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Chun Ki Won

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WORLD
October 27, 2002 | By Valerie Reitman, Times Staff Writer
ERENHOT, China -- It is their last supper together, and the shepherd has gathered his small flock of North Koreans around a table piled with steaming plates of shredded pork, rice and braised tofu. But the seven refugees are too nervous to do more than nibble. Among them: a woman claiming to be an elite worker in North Korea's nuclear missile program; a muscular former soldier whose heavily scarred arms attest to a previous escape attempt; a woman who had been sold as a bride. Urged to "be strong, be cold," she is leaving her toddler behind.
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WORLD
October 27, 2002 | By Valerie Reitman, Times Staff Writer
ERENHOT, China -- It is their last supper together, and the shepherd has gathered his small flock of North Koreans around a table piled with steaming plates of shredded pork, rice and braised tofu. But the seven refugees are too nervous to do more than nibble. Among them: a woman claiming to be an elite worker in North Korea's nuclear missile program; a muscular former soldier whose heavily scarred arms attest to a previous escape attempt; a woman who had been sold as a bride. Urged to "be strong, be cold," she is leaving her toddler behind.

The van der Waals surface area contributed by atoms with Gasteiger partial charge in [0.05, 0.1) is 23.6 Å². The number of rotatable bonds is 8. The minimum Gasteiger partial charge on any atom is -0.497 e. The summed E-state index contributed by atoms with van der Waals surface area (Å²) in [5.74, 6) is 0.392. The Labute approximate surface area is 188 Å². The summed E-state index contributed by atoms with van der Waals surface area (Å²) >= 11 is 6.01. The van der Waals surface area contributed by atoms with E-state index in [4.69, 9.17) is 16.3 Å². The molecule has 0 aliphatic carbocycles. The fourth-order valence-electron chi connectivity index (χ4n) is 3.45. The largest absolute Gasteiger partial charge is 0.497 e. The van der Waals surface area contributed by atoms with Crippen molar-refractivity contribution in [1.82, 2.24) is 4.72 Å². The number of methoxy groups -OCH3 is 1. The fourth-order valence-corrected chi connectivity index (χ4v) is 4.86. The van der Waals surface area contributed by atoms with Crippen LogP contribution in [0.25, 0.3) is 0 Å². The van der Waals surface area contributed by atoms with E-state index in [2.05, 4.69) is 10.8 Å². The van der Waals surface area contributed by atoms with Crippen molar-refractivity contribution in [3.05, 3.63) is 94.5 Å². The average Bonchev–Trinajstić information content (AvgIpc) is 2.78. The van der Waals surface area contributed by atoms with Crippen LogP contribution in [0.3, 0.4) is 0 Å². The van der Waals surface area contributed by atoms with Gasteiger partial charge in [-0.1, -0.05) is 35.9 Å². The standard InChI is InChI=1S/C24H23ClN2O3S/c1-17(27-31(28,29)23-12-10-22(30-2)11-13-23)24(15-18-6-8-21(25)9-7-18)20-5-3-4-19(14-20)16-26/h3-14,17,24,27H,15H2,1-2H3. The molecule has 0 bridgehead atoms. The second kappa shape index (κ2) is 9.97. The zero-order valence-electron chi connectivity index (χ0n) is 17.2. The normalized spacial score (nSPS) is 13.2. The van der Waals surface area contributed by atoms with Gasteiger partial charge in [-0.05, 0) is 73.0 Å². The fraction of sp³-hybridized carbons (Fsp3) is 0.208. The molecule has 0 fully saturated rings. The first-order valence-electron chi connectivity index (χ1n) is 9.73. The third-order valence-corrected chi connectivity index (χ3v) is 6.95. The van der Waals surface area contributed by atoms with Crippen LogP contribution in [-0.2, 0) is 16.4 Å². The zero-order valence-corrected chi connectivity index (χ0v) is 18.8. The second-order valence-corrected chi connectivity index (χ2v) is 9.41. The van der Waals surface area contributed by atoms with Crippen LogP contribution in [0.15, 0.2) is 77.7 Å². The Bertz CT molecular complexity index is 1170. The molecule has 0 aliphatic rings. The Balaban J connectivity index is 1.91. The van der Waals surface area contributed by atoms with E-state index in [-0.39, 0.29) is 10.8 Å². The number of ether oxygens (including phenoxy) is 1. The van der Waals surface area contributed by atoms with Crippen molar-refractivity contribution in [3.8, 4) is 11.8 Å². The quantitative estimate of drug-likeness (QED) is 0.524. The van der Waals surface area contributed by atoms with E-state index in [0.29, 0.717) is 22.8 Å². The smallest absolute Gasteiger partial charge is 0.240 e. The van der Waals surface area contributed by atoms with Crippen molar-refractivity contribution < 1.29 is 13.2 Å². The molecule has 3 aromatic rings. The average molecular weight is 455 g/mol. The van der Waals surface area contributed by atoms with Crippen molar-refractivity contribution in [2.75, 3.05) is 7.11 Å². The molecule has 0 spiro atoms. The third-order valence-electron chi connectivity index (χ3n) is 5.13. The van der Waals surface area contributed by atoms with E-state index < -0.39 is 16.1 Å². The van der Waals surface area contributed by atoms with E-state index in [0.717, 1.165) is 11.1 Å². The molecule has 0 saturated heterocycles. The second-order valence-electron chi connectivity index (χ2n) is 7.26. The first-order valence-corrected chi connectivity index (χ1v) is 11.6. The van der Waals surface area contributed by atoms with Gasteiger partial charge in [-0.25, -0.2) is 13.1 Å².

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WORLD
March 22, 2009 | Associated Press
The United States has contacted representatives of North Korea about two detained American journalists and is waiting for a reply, a U.S. official said Saturday. North Korea confirmed earlier in the day that it detained the two Americans for "illegally intruding" in its territory after crossing the border from China. Authorities are investigating the two women, who were seized Tuesday, the official Korean Central News Agency said in a report.
WORLD
June 2, 2013 | By Jung-yoon Choi